In responding to the Great Commission, there’s no way we can ignore the centrality of discipleship. That seems to be more of an emphasis among the churches I’m in contact with these days. But the important question moving forward is, what’s the best approach in making a disciple?
I realize there are countless of ways to approach it, but I’ve come to observe two fundamentally different lines of thought that forms the basis of how we understand the topic. The first version simplifies discipleship for accessibility sake, and the second version complicates discipleship for accuracy sake.
Advocates of the first version, who we’ll call the “simplifiers,” emphasizes the “priesthood of all believers,” a belief that everyone has the ability to correspond with God. They remind us how the message of the gospel needs to be simple and reproducible, how Jesus chose uneducated fishermen to be His conduits of truth. In reaffirming the bold stance of the Reformation, they exhort all believers to read, interpret and apply scripture for themselves. Due to the questionable track record of corrupt pastors/priests throughout history, “simplifiers” tend to be weary of relying too heavily on the interpretation of those in authority. They do as much as they can to put the text in the hands of the people. They want to ensure that every believer has the ability to hear God for themselves, a mindset that democratizes the way we intepret the Bible. Therefore, “simplifiers” tend to be generous when it comes to the messy process of attaining truth. They don’t mind the ambiguity that comes with this kind of approach.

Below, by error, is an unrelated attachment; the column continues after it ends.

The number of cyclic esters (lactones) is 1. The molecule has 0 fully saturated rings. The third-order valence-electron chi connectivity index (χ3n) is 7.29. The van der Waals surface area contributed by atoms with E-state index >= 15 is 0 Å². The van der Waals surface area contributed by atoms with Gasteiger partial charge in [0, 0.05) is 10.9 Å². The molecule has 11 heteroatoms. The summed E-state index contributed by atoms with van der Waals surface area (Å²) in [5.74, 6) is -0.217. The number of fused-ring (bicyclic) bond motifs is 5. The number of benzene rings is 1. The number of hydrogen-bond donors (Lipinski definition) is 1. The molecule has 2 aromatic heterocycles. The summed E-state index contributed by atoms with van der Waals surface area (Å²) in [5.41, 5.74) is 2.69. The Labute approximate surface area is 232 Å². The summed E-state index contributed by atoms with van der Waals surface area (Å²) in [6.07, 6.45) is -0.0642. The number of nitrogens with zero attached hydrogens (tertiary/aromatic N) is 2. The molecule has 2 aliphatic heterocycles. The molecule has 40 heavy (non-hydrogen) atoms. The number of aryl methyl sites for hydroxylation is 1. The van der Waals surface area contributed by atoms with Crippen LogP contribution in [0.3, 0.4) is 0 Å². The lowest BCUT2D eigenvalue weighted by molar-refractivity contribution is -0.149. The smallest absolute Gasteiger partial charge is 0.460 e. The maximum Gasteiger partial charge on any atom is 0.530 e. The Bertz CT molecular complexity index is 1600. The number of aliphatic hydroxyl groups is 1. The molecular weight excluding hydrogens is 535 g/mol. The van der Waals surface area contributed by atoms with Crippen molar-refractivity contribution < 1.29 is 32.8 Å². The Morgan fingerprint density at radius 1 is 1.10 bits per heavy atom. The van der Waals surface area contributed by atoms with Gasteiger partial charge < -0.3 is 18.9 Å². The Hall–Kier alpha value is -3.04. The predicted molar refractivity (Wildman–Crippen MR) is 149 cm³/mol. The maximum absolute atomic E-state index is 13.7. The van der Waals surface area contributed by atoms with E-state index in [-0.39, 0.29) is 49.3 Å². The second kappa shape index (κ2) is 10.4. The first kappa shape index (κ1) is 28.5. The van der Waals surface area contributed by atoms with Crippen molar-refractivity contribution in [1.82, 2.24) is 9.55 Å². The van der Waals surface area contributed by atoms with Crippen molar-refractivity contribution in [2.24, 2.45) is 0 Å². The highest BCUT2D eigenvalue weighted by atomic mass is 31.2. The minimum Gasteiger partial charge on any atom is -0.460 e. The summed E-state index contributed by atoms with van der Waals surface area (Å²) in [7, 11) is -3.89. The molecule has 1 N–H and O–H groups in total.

Champions of the second version, who we’ll call the “cautious,” remind us that although many can hear the word of God, very few understand the depth of its truth. In addition to affirming the “priesthood of all believers,” the “cautious” emphasizes the distinctions within that priesthood Martin Luther lays out for us. They recognize the evident differences between those who are spiritually mature and those who are not. They aren’t afraid of making hierarchical distinctions within the body and they embrace the responsibility God places on church leadership to guide the flock.They would rather reproduce one solid disciple grounded in the word than hundred disciples who have vague understanding of scripture. They understand that humans are prone to wander so their approach ensures that a strong foundation is built with a robust theology. They are realists when it comes to the man’s ability to follow through.
In my opinion, these two lines of thought create the framework in which we discuss discipleship methodology. I know many of us will claim to be somewhere in the middle, but depending on your history with the church, your personality or values, you are likely to see through the lens of one or the other.
Which line of thought resonates with you more?